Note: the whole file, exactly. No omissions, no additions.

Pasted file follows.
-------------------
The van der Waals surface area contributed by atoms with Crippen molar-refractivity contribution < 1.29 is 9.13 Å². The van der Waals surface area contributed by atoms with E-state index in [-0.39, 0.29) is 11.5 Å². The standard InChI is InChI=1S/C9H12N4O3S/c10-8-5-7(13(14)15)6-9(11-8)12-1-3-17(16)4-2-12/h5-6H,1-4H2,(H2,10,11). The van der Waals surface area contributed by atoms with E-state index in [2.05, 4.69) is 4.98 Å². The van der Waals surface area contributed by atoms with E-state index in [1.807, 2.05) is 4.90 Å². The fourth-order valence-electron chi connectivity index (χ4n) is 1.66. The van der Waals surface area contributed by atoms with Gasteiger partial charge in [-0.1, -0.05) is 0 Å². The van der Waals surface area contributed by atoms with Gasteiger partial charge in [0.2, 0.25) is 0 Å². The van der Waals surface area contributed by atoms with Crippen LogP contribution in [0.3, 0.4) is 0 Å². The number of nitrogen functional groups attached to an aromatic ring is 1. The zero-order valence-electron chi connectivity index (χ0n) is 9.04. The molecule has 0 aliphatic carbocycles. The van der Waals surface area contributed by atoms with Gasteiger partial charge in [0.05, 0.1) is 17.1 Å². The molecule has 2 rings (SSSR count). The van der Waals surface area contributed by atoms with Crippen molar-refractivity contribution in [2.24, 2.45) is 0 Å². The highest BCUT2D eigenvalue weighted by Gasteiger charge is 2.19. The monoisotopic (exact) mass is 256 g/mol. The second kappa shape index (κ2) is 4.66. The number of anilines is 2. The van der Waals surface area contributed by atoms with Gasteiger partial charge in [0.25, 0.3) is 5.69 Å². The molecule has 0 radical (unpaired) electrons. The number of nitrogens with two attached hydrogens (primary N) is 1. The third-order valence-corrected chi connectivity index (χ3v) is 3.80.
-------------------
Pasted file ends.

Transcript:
The van der Waals surface area contributed by atoms with Crippen molar-refractivity contribution < 1.29 is 9.13 Å². The van der Waals surface area contributed by atoms with E-state index in [-0.39, 0.29) is 11.5 Å². The standard InChI is InChI=1S/C9H12N4O3S/c10-8-5-7(13(14)15)6-9(11-8)12-1-3-17(16)4-2-12/h5-6H,1-4H2,(H2,10,11). The van der Waals surface area contributed by atoms with E-state index in [2.05, 4.69) is 4.98 Å². The van der Waals surface area contributed by atoms with E-state index in [1.807, 2.05) is 4.90 Å². The fourth-order valence-electron chi connectivity index (χ4n) is 1.66. The van der Waals surface area contributed by atoms with Gasteiger partial charge in [-0.1, -0.05) is 0 Å². The van der Waals surface area contributed by atoms with Gasteiger partial charge in [0.2, 0.25) is 0 Å². The van der Waals surface area contributed by atoms with Crippen LogP contribution in [0.3, 0.4) is 0 Å². The number of nitrogen functional groups attached to an aromatic ring is 1. The zero-order valence-electron chi connectivity index (χ0n) is 9.04. The molecule has 0 aliphatic carbocycles. The van der Waals surface area contributed by atoms with Gasteiger partial charge in [0.05, 0.1) is 17.1 Å². The molecule has 2 rings (SSSR count). The van der Waals surface area contributed by atoms with Crippen molar-refractivity contribution in [2.24, 2.45) is 0 Å². The highest BCUT2D eigenvalue weighted by Gasteiger charge is 2.19. The monoisotopic (exact) mass is 256 g/mol. The second kappa shape index (κ2) is 4.66. The number of anilines is 2. The van der Waals surface area contributed by atoms with Gasteiger partial charge in [0.25, 0.3) is 5.69 Å². The molecule has 0 radical (unpaired) electrons. The number of nitrogens with two attached hydrogens (primary N) is 1. The third-order valence-corrected chi connectivity index (χ3v) is 3.80.